By Marcus Leach

A pioneering scheme to help students launch their own business is booming as the economic downturn triggers a surge towards graduate self-employment.

Only six months into the academic year, the number of undergraduates joining the Young Enterprise ‘Start-up’ programme has already overtaken last year’s full-year total by a large margin.

Last year some 1,391 undergraduates joined Start-up, a programme where business consultants help 19 to 25 year olds create their own company to run after they leave university. The students created 250 businesses at 26 universities and colleges.

Now, half-way through this academic year, the total is already 1,586 students, 14% up, and they are running 255 businesses at 32 institutions. Young Enterprise executives predict that the final total by the end of this academic year could reach 2,000 students, an increase of more than 40% increase compared to 2010-11.

With more academic institutions negotiating to join the scheme, the charity is looking to recruit extra volunteers from businesses to act as mentors to guide the expanding number of new student firms. The rapid expansion of the Young Enterprise scheme suggests a new generation of graduate entrepreneurs is emerging as traditional white-collar job prospects diminish.

Initially executives at Young Enterprise, the country’s largest enterprise education charity, were worried that the economic downturn and Government changes to university funding would hit applications for Start-up. But the reverse has happened.

In the midst of the worst employment market for 20 years, many undergraduates are opting to start their own businesses rather than wait for major firms to begin hiring again. They are entering a range of entrepreneurial markets - from selling exotic blends of tea to web design services, beeswax candles to high fashion knitwear — and some of their ideas are highly profitable.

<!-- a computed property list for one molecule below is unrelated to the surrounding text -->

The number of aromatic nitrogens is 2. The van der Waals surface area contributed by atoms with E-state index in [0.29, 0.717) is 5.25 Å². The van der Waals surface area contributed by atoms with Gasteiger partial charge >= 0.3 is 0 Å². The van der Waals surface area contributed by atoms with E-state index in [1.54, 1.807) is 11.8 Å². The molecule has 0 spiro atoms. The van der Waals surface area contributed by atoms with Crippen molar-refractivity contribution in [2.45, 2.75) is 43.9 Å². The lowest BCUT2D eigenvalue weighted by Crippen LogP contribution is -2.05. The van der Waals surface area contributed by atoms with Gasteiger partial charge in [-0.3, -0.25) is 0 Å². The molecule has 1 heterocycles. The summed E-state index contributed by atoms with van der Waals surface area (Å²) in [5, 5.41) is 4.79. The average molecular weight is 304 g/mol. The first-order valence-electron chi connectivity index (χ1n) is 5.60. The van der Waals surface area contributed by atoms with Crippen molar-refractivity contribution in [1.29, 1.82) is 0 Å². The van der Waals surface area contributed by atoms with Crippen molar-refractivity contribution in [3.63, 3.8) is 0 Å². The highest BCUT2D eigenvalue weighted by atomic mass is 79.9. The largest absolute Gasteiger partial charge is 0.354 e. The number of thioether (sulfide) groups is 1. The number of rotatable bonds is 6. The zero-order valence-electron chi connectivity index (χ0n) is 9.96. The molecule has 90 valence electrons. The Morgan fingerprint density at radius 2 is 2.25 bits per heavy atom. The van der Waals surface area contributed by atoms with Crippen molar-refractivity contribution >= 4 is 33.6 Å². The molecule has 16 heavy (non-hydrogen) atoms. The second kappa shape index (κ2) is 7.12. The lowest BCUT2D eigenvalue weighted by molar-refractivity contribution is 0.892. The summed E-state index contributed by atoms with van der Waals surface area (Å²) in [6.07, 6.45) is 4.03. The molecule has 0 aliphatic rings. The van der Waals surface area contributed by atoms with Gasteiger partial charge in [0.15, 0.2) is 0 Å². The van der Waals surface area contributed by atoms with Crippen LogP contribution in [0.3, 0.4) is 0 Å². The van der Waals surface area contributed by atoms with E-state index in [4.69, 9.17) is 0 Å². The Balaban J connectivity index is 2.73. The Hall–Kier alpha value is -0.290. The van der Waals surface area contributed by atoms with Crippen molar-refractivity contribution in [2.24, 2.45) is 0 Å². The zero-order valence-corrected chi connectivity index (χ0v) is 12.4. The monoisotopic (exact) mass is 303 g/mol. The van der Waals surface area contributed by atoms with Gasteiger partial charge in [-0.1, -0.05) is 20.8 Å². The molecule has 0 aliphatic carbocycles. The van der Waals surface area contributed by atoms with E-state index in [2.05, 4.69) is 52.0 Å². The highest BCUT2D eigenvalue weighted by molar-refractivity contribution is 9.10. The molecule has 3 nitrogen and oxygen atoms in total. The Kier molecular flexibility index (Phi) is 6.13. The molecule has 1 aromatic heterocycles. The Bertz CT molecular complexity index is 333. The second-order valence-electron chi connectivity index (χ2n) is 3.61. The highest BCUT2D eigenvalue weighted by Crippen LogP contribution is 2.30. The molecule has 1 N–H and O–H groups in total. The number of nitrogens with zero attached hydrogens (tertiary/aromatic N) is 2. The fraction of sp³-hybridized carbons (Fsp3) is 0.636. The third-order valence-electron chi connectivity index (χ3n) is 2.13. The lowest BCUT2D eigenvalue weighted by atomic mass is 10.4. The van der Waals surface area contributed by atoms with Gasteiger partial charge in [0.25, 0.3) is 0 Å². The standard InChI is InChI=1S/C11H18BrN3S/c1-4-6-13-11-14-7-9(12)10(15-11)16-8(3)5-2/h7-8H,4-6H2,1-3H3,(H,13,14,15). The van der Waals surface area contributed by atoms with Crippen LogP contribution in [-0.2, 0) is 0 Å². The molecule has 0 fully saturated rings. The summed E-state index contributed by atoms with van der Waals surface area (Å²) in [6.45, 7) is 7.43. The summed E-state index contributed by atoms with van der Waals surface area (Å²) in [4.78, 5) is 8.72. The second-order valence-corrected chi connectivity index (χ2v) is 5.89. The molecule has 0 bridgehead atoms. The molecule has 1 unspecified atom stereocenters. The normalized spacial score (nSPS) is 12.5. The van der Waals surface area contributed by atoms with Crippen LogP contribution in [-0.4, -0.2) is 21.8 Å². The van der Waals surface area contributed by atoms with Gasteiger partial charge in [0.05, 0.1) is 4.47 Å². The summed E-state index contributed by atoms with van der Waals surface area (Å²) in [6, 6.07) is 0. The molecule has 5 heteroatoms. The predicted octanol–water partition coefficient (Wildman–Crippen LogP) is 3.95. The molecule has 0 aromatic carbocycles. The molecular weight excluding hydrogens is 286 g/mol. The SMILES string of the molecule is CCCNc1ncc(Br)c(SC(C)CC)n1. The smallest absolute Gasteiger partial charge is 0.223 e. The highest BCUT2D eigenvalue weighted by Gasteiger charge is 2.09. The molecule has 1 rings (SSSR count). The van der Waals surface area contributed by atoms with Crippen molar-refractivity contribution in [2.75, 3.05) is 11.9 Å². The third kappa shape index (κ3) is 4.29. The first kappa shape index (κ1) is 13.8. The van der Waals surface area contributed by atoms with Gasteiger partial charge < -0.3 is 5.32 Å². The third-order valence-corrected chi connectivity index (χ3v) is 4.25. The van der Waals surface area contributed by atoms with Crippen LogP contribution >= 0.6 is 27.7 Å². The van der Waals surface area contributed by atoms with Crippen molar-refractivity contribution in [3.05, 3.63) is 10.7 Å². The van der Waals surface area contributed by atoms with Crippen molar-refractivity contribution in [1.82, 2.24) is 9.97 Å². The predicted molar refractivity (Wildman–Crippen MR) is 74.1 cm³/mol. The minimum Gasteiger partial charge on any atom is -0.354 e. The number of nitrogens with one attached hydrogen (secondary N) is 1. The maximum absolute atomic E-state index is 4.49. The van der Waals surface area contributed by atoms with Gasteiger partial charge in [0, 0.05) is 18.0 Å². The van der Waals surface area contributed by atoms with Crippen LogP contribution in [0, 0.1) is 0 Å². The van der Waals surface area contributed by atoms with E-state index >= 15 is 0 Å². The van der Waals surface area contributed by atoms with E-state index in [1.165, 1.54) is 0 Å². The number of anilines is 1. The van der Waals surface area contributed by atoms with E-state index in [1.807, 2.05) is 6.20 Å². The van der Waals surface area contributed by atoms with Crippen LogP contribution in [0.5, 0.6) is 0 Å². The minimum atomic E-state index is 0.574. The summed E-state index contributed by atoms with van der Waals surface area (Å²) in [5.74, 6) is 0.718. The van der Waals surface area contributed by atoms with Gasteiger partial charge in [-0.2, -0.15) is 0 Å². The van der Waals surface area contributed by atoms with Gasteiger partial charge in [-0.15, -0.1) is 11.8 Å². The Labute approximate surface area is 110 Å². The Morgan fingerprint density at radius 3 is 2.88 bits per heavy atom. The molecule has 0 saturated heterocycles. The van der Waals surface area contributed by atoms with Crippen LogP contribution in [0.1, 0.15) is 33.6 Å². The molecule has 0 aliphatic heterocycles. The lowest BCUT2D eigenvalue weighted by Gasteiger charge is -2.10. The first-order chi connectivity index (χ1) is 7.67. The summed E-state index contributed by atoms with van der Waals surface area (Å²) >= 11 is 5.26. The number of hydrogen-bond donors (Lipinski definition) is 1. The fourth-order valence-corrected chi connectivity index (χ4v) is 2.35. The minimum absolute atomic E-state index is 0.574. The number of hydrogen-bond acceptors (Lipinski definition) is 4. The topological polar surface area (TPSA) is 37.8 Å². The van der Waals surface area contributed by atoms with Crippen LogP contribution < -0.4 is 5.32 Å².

The scheme, which began in embryo ten years ago, began to grow strongly when it was relaunched as the Start-up programme with powerful support from the former regional development agency One North East, Newcastle University and global banking giant Santander.

The programme spread fast and is already firmly established in the North East, Yorkshire & Humber, the North West, London and Northern Ireland. So popular are the courses that Young Enterprise is drawing up plans for a national Start-up Competition with regional heats leading to a UK final. From there the winners would progress to compete at a European level in the Junior Achievement-Young Enterprise Graduate Programme Final at Skopje, Macedonia in 2012.

Adam Soliman, who did Start-up at Newcastle University, set up specialist tea business ‘Charbrew’ in 2009, which turned over £500,000 in 2011.

"Young Enterprise gave me great insight into the initial structure of setting up a business, registering a company, setting up bank accounts, partnership agreements, trading terms etc. It also demonstrated to me how much time and effort is required to make a business work and especially on a collaborative group level," he said

Catherine Marchant, Young Enterprise interim Chief Executive said the data proves such initiatives are the way forward.

"These powerful figures indicate the number of graduates starting their own business is increasing because of the recession," she said.

"With the graduate job market slowing, anyone who’s got a business idea has an even greater incentive to go ahead with it. As there are fewer safe jobs out there it’s a good time to take that risk.

"Thanks to the generosity of our supporters, Santander bank, Young Enterprise is there to help them carve their own futures. It is a massive demonstration of the power of enterprise education to transform young people’s lives and make a substantial contribution to the revival of the British economy."

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